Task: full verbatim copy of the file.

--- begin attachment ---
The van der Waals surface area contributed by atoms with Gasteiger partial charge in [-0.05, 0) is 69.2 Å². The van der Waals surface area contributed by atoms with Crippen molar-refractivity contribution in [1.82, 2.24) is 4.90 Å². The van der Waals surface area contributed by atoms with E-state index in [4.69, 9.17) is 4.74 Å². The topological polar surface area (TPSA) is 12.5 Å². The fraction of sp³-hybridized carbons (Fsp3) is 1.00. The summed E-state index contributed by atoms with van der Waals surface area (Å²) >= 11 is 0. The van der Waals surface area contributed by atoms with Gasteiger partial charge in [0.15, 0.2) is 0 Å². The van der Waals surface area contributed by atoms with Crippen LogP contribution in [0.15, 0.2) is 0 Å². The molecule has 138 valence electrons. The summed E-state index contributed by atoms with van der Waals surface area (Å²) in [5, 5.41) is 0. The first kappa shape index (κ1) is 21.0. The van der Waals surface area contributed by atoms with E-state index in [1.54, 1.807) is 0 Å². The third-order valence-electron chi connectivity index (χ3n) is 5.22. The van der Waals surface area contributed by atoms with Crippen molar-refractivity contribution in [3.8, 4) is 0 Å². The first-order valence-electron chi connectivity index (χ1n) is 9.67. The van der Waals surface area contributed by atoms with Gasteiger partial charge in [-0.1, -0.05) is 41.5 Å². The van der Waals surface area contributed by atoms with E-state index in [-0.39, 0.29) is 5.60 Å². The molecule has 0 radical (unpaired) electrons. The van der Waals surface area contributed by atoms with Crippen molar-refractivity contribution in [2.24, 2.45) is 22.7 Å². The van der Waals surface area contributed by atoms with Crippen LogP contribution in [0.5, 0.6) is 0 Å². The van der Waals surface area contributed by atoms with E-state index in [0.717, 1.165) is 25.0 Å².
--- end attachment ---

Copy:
The van der Waals surface area contributed by atoms with Gasteiger partial charge in [-0.05, 0) is 69.2 Å². The van der Waals surface area contributed by atoms with Crippen molar-refractivity contribution in [1.82, 2.24) is 4.90 Å². The van der Waals surface area contributed by atoms with E-state index in [4.69, 9.17) is 4.74 Å². The topological polar surface area (TPSA) is 12.5 Å². The fraction of sp³-hybridized carbons (Fsp3) is 1.00. The summed E-state index contributed by atoms with van der Waals surface area (Å²) >= 11 is 0. The van der Waals surface area contributed by atoms with Gasteiger partial charge in [0.15, 0.2) is 0 Å². The van der Waals surface area contributed by atoms with Crippen LogP contribution in [0.15, 0.2) is 0 Å². The molecule has 138 valence electrons. The summed E-state index contributed by atoms with van der Waals surface area (Å²) in [5, 5.41) is 0. The first kappa shape index (κ1) is 21.0. The van der Waals surface area contributed by atoms with E-state index in [1.54, 1.807) is 0 Å². The third-order valence-electron chi connectivity index (χ3n) is 5.22. The van der Waals surface area contributed by atoms with Crippen molar-refractivity contribution in [3.8, 4) is 0 Å². The first-order valence-electron chi connectivity index (χ1n) is 9.67. The van der Waals surface area contributed by atoms with Gasteiger partial charge in [-0.1, -0.05) is 41.5 Å². The van der Waals surface area contributed by atoms with E-state index in [-0.39, 0.29) is 5.60 Å². The molecule has 0 radical (unpaired) electrons. The van der Waals surface area contributed by atoms with Crippen molar-refractivity contribution in [2.24, 2.45) is 22.7 Å². The van der Waals surface area contributed by atoms with Crippen LogP contribution in [0.5, 0.6) is 0 Å². The van der Waals surface area contributed by atoms with E-state index in [0.717, 1.165) is 25.0 Å².